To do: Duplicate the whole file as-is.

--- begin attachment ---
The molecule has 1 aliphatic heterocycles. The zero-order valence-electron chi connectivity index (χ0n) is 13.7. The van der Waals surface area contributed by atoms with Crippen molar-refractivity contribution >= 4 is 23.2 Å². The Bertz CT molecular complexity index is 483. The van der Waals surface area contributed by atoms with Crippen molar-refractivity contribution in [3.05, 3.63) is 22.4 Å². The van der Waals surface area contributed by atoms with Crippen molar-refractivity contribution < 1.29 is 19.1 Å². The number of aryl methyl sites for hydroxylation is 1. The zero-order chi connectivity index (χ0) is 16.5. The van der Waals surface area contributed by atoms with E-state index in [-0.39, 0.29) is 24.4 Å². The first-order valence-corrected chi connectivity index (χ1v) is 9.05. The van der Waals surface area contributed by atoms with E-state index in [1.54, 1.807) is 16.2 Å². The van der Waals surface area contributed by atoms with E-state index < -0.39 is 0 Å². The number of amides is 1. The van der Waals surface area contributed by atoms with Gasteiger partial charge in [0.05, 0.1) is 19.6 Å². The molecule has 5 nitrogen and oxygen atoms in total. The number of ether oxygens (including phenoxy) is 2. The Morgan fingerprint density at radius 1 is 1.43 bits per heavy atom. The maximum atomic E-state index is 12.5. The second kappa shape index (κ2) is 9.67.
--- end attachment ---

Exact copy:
The molecule has 1 aliphatic heterocycles. The zero-order valence-electron chi connectivity index (χ0n) is 13.7. The van der Waals surface area contributed by atoms with Crippen molar-refractivity contribution >= 4 is 23.2 Å². The Bertz CT molecular complexity index is 483. The van der Waals surface area contributed by atoms with Crippen molar-refractivity contribution in [3.05, 3.63) is 22.4 Å². The van der Waals surface area contributed by atoms with Crippen molar-refractivity contribution < 1.29 is 19.1 Å². The number of aryl methyl sites for hydroxylation is 1. The zero-order chi connectivity index (χ0) is 16.5. The van der Waals surface area contributed by atoms with E-state index in [-0.39, 0.29) is 24.4 Å². The first-order valence-corrected chi connectivity index (χ1v) is 9.05. The van der Waals surface area contributed by atoms with E-state index in [1.54, 1.807) is 16.2 Å². The van der Waals surface area contributed by atoms with E-state index < -0.39 is 0 Å². The number of amides is 1. The van der Waals surface area contributed by atoms with Gasteiger partial charge in [0.05, 0.1) is 19.6 Å². The molecule has 5 nitrogen and oxygen atoms in total. The number of ether oxygens (including phenoxy) is 2. The Morgan fingerprint density at radius 1 is 1.43 bits per heavy atom. The maximum atomic E-state index is 12.5. The second kappa shape index (κ2) is 9.67.